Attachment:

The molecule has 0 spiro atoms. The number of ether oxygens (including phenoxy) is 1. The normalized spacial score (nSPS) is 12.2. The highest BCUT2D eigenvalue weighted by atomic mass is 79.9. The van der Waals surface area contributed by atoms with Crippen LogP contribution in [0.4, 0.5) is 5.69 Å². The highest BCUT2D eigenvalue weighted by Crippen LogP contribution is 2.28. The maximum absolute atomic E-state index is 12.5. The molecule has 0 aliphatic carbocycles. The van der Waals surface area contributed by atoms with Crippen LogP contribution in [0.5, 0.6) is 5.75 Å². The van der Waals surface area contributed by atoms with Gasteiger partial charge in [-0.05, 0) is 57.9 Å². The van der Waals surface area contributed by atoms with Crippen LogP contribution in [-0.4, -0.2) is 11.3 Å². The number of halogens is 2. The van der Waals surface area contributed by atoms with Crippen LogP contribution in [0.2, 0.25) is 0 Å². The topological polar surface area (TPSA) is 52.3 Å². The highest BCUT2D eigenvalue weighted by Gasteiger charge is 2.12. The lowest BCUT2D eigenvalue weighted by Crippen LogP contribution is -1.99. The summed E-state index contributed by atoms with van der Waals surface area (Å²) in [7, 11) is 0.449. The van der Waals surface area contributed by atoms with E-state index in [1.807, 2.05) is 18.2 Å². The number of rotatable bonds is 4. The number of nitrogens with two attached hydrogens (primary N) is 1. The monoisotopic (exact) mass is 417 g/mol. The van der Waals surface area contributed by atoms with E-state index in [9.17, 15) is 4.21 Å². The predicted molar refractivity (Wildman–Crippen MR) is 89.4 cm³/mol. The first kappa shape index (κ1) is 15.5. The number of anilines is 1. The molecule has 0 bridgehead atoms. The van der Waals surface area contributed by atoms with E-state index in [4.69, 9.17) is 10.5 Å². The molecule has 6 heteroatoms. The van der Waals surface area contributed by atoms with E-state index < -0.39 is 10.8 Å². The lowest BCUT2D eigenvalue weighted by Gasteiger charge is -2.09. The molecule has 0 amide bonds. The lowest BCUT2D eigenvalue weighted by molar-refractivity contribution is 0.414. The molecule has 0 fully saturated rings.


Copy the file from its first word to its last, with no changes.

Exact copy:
The molecule has 0 spiro atoms. The number of ether oxygens (including phenoxy) is 1. The normalized spacial score (nSPS) is 12.2. The highest BCUT2D eigenvalue weighted by atomic mass is 79.9. The van der Waals surface area contributed by atoms with Crippen LogP contribution in [0.4, 0.5) is 5.69 Å². The highest BCUT2D eigenvalue weighted by Crippen LogP contribution is 2.28. The maximum absolute atomic E-state index is 12.5. The molecule has 0 aliphatic carbocycles. The van der Waals surface area contributed by atoms with Crippen LogP contribution in [0.5, 0.6) is 5.75 Å². The van der Waals surface area contributed by atoms with Gasteiger partial charge in [-0.05, 0) is 57.9 Å². The van der Waals surface area contributed by atoms with Crippen LogP contribution in [-0.4, -0.2) is 11.3 Å². The number of halogens is 2. The van der Waals surface area contributed by atoms with Crippen LogP contribution in [0.2, 0.25) is 0 Å². The topological polar surface area (TPSA) is 52.3 Å². The highest BCUT2D eigenvalue weighted by Gasteiger charge is 2.12. The lowest BCUT2D eigenvalue weighted by Crippen LogP contribution is -1.99. The summed E-state index contributed by atoms with van der Waals surface area (Å²) in [7, 11) is 0.449. The van der Waals surface area contributed by atoms with E-state index in [1.807, 2.05) is 18.2 Å². The number of rotatable bonds is 4. The number of nitrogens with two attached hydrogens (primary N) is 1. The monoisotopic (exact) mass is 417 g/mol. The van der Waals surface area contributed by atoms with E-state index in [9.17, 15) is 4.21 Å². The predicted molar refractivity (Wildman–Crippen MR) is 89.4 cm³/mol. The first kappa shape index (κ1) is 15.5. The number of anilines is 1. The molecule has 0 bridgehead atoms. The van der Waals surface area contributed by atoms with E-state index in [4.69, 9.17) is 10.5 Å². The molecule has 6 heteroatoms. The van der Waals surface area contributed by atoms with E-state index < -0.39 is 10.8 Å². The lowest BCUT2D eigenvalue weighted by Gasteiger charge is -2.09. The molecule has 0 amide bonds. The lowest BCUT2D eigenvalue weighted by molar-refractivity contribution is 0.414. The molecule has 0 fully saturated rings.